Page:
Bless you! Ugh, spring allergies are the worst.
It’s that time of year again: flowers are blooming, bees are buzzin’ and my entire family is going through wholesale-sized boxes of tissues every week, thanks to spring allergies.
Not only are people dealing with the dust houses collect over the winter, but once you open up the windows to bring in that beautiful, fresh spring air, you’re also letting all that pollen in. No wonder my family sounds like a sneeze symphony.
Thankfully, it’s not too difficult to improve your home’s air quality and relieve allergy and asthma symptoms. And even if you don’t suffer from allergies or asthma, poor air quality can lead to headaches, nausea, tiredness, and more. It’s worth ensuring the air you’re breathing is clean!
Here are five easy ways to improve your home’s air quality:
Check for black mold around windows and in showers and bathtubs and clean using this method. If you do notice mold, add 1 cup of borax to 2L of warm water, and wearing a mask, clean away any mold you find.
Always run bathroom fans for 20 minutes (or longer) after showers and baths to make sure all the humid, mold-friendly air is being sucked out (year-round, humidity levels in your home should be between 30-50%). In the summer months, a dehumidifier is a good way to cut down on humidity.
You’ve probably been told that carpets are an allergic person’s worst enemy, but that’s not actually the case. Carpets can keep allergens contained, and as long as you have a great vacuum cleaner, you’re golden. Be sure your guests and family members remove their shoes to prevent allergens from being traipsed through your house.
The Dyson Cinetic DC77 will blow your mind when you see how well it picks up dirt, debris, and dust on hard floors and carpeting. It’s certified allergy and asthma-friendly by the Asthma Society of Canada, so you know it rocks. I gave it a try and I’m not kidding when I say its power is impressive. I own an older model Dyson that I love almost as much as I love my kids, but this new model is even better.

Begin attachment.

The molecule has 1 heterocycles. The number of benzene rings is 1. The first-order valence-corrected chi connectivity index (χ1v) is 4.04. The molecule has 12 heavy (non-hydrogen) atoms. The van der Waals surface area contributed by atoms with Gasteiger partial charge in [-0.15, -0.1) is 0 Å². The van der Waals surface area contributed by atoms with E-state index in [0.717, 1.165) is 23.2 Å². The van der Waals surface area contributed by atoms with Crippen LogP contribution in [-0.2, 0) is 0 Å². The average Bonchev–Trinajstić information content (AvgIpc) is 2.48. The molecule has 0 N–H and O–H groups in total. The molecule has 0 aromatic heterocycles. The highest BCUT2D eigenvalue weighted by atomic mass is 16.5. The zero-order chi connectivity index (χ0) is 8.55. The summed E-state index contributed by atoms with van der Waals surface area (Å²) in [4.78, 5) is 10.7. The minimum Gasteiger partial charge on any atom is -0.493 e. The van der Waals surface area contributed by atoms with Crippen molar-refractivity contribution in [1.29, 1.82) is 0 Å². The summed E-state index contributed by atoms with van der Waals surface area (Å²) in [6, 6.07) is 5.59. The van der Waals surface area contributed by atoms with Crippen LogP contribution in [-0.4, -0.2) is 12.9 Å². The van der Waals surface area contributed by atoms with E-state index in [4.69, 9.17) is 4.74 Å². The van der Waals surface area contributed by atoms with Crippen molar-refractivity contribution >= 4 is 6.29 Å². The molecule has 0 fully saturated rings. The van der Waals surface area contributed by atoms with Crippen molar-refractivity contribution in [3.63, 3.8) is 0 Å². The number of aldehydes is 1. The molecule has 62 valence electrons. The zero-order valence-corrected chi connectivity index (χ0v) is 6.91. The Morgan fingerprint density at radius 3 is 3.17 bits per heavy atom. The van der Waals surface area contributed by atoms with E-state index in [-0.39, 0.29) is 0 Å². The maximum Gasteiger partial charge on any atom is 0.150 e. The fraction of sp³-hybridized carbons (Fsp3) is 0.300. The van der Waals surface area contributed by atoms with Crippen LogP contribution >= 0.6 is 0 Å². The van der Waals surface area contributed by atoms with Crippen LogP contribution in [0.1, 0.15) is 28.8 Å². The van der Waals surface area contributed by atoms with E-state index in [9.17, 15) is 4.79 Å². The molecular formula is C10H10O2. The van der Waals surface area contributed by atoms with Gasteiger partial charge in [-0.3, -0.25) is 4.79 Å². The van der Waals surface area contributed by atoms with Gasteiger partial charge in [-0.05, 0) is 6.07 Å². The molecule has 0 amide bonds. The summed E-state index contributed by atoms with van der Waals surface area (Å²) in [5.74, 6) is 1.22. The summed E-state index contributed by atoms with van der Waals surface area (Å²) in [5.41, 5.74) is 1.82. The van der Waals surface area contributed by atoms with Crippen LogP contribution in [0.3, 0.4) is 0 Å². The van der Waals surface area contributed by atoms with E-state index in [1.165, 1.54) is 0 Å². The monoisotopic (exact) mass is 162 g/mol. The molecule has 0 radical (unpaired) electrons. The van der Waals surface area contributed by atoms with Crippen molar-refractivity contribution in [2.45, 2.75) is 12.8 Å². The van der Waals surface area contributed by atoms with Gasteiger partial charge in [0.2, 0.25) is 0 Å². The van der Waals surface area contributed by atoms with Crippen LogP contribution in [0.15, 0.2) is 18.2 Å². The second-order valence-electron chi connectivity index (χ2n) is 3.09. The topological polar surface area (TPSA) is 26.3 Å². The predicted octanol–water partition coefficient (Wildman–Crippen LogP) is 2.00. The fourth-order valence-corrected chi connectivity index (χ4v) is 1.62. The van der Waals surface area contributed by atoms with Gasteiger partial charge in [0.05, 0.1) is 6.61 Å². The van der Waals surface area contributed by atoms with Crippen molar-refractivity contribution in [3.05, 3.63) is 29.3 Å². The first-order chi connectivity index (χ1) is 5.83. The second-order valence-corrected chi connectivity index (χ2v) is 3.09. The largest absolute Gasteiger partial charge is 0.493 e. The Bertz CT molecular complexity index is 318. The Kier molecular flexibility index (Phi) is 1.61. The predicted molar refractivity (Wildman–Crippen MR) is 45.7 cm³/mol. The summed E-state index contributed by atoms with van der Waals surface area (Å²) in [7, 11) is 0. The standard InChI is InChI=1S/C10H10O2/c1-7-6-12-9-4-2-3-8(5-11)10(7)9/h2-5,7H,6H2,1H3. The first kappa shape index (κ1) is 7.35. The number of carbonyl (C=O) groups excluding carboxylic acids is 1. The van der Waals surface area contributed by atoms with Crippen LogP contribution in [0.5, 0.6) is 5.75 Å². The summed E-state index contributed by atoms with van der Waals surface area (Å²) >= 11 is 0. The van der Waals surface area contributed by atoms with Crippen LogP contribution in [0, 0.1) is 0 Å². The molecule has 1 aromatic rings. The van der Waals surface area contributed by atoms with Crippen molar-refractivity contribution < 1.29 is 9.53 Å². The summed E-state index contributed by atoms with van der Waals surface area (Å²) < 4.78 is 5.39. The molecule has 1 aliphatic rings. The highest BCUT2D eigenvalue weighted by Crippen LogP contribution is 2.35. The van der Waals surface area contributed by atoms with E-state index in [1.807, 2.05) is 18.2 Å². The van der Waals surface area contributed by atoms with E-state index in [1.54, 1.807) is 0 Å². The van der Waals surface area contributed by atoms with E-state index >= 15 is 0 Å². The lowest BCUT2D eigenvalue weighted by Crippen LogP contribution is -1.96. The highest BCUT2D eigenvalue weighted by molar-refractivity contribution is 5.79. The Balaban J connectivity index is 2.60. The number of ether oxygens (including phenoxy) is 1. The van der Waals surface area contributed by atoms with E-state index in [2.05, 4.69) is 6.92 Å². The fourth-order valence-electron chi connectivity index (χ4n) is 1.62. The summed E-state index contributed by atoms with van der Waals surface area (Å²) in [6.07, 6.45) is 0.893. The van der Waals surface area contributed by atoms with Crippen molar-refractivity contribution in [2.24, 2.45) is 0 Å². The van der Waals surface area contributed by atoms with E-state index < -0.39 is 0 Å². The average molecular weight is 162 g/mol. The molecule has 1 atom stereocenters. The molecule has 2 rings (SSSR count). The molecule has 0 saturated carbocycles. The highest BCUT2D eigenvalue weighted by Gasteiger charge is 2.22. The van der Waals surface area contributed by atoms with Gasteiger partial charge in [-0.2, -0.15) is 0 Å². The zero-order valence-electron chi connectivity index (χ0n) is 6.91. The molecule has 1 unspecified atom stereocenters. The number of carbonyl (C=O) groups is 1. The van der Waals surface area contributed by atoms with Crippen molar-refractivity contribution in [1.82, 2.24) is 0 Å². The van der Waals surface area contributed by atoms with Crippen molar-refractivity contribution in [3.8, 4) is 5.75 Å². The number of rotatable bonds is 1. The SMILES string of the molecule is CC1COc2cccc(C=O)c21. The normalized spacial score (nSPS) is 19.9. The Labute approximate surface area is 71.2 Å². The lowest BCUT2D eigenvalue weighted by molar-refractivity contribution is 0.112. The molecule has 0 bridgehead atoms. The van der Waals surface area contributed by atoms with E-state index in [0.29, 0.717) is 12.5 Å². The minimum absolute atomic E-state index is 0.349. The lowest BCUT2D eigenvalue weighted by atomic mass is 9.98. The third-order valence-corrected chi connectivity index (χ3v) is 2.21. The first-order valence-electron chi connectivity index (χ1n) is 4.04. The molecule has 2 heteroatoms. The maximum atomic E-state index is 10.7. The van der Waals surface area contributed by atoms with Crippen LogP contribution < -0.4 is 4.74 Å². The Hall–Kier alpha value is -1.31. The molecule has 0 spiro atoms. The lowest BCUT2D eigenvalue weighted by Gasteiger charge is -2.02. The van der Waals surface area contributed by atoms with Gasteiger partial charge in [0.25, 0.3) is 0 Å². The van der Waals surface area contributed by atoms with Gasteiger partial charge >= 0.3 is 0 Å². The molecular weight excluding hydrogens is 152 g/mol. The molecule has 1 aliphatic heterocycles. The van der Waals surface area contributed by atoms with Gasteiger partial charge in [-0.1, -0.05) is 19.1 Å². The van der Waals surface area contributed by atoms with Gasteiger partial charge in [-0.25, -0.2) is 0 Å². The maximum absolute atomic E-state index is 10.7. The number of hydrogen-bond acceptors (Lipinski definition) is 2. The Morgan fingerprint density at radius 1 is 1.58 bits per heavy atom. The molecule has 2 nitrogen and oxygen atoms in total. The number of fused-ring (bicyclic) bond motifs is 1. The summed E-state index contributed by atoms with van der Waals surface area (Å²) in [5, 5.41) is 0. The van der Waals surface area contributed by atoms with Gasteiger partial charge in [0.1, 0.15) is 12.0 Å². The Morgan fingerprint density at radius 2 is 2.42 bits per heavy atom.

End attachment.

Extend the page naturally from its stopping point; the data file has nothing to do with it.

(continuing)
When I tested it out, I had just vacuumed my main floor (I have a mix of hardwood, carpet and area rugs) the day before, and this is what happened when I used the Dyson Cinetic DC77:
Take a look at my living room. It looked clean, it felt clean...so I assumed it was clean.
Then I took the vacuum for a spin.
Wait? Can you see what I see? All the dust came from that small area of carpet I had just vacuumed the day before! Where did all that come from? Gross!
And this is what was collected from just my main floor. The one I had just cleaned. Or thought I had cleaned.
The Dyson Cinetic DC77 has a whole-machine HEPA filter, so it actually expels cleaner air. The whole machine is completed sealed, so when it sucks up all the nasty microscopic dust, allergens, and bacteria hanging around your floors, it stays in. And it not only sucks up every last allergen on your floors, but leaves air cleaner, too. What’s more, there are no filters to replace or clean.